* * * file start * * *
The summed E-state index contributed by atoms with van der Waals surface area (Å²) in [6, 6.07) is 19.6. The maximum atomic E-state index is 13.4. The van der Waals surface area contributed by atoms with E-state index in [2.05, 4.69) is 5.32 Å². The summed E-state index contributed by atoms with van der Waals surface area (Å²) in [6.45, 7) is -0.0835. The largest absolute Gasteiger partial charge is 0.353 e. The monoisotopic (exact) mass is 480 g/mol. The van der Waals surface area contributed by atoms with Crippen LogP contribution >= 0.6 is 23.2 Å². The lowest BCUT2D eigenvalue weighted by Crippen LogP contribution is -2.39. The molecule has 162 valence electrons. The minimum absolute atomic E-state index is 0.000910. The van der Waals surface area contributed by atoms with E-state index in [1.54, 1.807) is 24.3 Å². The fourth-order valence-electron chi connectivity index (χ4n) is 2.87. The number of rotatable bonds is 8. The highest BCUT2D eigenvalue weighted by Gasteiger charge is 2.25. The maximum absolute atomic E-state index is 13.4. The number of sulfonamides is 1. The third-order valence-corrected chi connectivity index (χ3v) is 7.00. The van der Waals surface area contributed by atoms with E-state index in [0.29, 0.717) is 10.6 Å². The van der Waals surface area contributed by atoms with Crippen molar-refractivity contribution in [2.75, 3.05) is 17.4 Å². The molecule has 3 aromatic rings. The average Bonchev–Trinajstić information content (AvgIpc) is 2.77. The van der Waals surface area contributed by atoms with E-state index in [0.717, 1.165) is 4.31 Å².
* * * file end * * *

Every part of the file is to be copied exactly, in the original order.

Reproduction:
The summed E-state index contributed by atoms with van der Waals surface area (Å²) in [6, 6.07) is 19.6. The maximum atomic E-state index is 13.4. The van der Waals surface area contributed by atoms with E-state index in [2.05, 4.69) is 5.32 Å². The summed E-state index contributed by atoms with van der Waals surface area (Å²) in [6.45, 7) is -0.0835. The largest absolute Gasteiger partial charge is 0.353 e. The monoisotopic (exact) mass is 480 g/mol. The van der Waals surface area contributed by atoms with Crippen LogP contribution >= 0.6 is 23.2 Å². The lowest BCUT2D eigenvalue weighted by Crippen LogP contribution is -2.39. The molecule has 162 valence electrons. The minimum absolute atomic E-state index is 0.000910. The van der Waals surface area contributed by atoms with E-state index in [1.54, 1.807) is 24.3 Å². The fourth-order valence-electron chi connectivity index (χ4n) is 2.87. The number of rotatable bonds is 8. The highest BCUT2D eigenvalue weighted by Gasteiger charge is 2.25. The maximum absolute atomic E-state index is 13.4. The number of sulfonamides is 1. The third-order valence-corrected chi connectivity index (χ3v) is 7.00. The van der Waals surface area contributed by atoms with E-state index in [0.29, 0.717) is 10.6 Å². The van der Waals surface area contributed by atoms with Crippen molar-refractivity contribution in [2.75, 3.05) is 17.4 Å². The molecule has 3 aromatic rings. The average Bonchev–Trinajstić information content (AvgIpc) is 2.77. The van der Waals surface area contributed by atoms with E-state index in [0.717, 1.165) is 4.31 Å².